Tall, Blonde or Americano? A Starbucks coffee is part and parcel of everyday life. Sadly, for women, so is everyday sexism. This is a story about what happens when the two collide.
Sun is shining, the weather is sweet. Apart from we’re in the grip of a sweltering heatwave, and it’s open season on sexism, which means as well as fighting to keep our rooms cool, our makeup intact and thigh chafing at bay, we’ve also got to deal with the inevitable onslaught of sexual harassment that comes when we decide we’d like our skin to breathe in a summer dress.
Whatever the weather though, there’s seemingly no respite from sexism. And thanks to a toxic email comparing women to coffee that’s doing the rounds right now, your temperature’s only about to rise.
Yes, your eyes did not deceive you. Yes, you read that correctly. Coffee. “Tall, Blonde, Americano” coffee, to be precise.
Prepare to rage, because a Starbucks executive has called out a salesperson for what he described as a “blatant example of sexism” after he received an email comparing women to Starbucks coffee.
In case you’re wondering why said sexist salesperson decided upon Starbucks as a point of reference, David Brunelle, who shared the email on social media, is a director of product engineering at the coffee chain. So offended was he by the email (and rightly so) that he decided to post the incriminating message on Twitter for the world to see.
“Here’s a blatant example of sexism in an email from a salesman this morning,” he began, before quoting the email.
“I can’t help myself, what’s your go-to order at Starbucks,” the email read. “I like my women like I like my Starbucks order: Tall, Blonde, Americano…”
As we all know, men often struggle calling sexism out publicly, especially when the circumstances are unfavourable, or they’re concerned about how they’ll perceived by friends or colleagues. That’s exactly what Brunelle proceeded to do though, giving a masterclass in exactly how men should be calling out casual sexism when it occurs.
“You lost me with this line: ‘I like my women like I like my Starbucks Coffee order: Tall Blonde, Americano…’,” Brunelle’s takedown began. “Tech can be a challenging place for women. Your statement perpetuates the mindset that women are here for our entertainment. I don’t believe that to be true.
“This type of statement also makes a few dangerous assumptions: That I’m heterosexual and will relate to the objectification of women. That I’m cisgender and haven’t personally been objectified/alienated. That I’d feel comfortable objectifying women behind closed doors.”
Brunelle was just warming up, though. When your company boasts unequivocal tolerance and inclusion, he continued, you have a fundamental obligation to enforce that policy. Practising what you preach, in other words.
“One of my company’s values, that I am deeply committed to upholding is ‘Creating a culture of warmth and belonging, where everyone is welcome.’ I’m also dedicated to increasing diversity in technology. In order to increase the number of women and minorities in this field, we need to foster an environment where everyone feels safe and supported.”
Then for the mic drop: “It doesn’t seem like our values align.”
Brunelle wasn’t done yet though. Continuing his Twitter thread, he speculated how many other times men had been allowed to get away with bad behaviour, because of how patriarchal culture (surprise!) upholds pervasive gender inequality. “It makes me wonder: How many times has this tactic worked? How many men received a similar email and ignored it or, worse, thought it was funny/ harmless?”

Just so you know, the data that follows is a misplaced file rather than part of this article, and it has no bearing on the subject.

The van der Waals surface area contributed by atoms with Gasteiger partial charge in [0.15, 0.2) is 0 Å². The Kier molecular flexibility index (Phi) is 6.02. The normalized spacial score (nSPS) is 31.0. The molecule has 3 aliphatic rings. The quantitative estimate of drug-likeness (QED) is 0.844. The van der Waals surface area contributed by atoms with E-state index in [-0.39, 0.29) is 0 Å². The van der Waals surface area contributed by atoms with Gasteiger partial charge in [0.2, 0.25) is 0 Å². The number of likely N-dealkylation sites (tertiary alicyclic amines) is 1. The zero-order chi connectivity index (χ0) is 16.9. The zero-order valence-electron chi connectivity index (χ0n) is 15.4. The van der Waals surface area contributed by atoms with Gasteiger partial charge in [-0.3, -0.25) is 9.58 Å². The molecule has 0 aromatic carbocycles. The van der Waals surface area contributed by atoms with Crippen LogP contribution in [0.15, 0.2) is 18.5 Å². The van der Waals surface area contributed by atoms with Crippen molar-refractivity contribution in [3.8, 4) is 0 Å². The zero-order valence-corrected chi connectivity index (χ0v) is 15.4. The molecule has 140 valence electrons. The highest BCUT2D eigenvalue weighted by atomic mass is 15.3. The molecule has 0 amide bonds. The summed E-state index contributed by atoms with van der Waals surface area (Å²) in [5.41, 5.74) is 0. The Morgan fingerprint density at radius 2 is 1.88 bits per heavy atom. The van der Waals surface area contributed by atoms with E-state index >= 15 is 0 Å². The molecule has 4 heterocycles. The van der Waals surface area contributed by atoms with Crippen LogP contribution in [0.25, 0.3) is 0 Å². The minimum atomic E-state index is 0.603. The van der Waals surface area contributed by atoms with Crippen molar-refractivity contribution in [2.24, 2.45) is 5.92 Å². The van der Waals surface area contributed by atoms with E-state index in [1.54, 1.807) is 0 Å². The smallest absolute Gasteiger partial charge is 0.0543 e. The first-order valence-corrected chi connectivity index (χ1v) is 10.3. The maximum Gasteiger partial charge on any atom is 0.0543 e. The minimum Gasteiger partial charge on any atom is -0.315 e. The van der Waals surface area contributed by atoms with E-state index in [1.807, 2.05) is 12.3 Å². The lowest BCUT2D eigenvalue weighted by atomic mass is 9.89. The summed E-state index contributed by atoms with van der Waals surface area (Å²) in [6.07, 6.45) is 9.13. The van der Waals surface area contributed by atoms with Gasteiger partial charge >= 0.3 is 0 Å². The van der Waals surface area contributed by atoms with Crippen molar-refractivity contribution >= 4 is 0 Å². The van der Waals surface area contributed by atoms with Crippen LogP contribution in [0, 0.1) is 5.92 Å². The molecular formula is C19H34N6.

Brunelle then issues a rallying call to all those men who sit quietly in the background when this type of behaviour goes down.
“Men: Call each other out. Don’t normalise this type of behaviour. Make sexists the ones who are alienated, not women.”
Nevertheless, one Twitter user still needed further clarification why Brunelle was bringing this dirt to the light. “While I 100% agree with the spirit of your response why the need for a tweet? Does Twitter really need to be the fly on the wall in every conversation?” they asked.
Once more for the users lurking in the back of the Twitterverse, Brunelle emphasised that giving the comments a free pass would have amounted to dangerous complicity, and therefore further legitimised institutional sexism. By sharing the email, he continued, he hoped to encourage men in similar predicaments to cultivate a model of accountability.
Brunelle then responded with three points: “To demonstrate that folks from under represented groups have allies,” he wrote. “To show men that have yet to internalise the lesson yet: sexism/racism is not ok. “To model what it looks like to hold each other accountable.”
Brunelle added that he’d also taken the decision to share the salesperson’s email with the company’s CEO and VP of Sales, in a further effort to ensure the toxic culture did not spread further afield.
“After careful consideration, I decided to share this email with the company’s CEO and VP of Sales,” Brunelle said. “I suggested this person be given an opportunity to receive training and contribute to D&I efforts vs. being punished. This type of attitude is just too problematic to brush off.”
Brunelle’s response is a lesson to all those men who consider themselves allies of women, but stay silent when sexist behaviour and gendered commentary occurs in their presence. Women cannot challenge problematic norms all by themselves, and by that same token, men cannot be bystanders when they have significant power to help change the status quo. Together, we need to confront toxic behaviour, and create a freer culture that tolerates nothing but the equal treatment of women.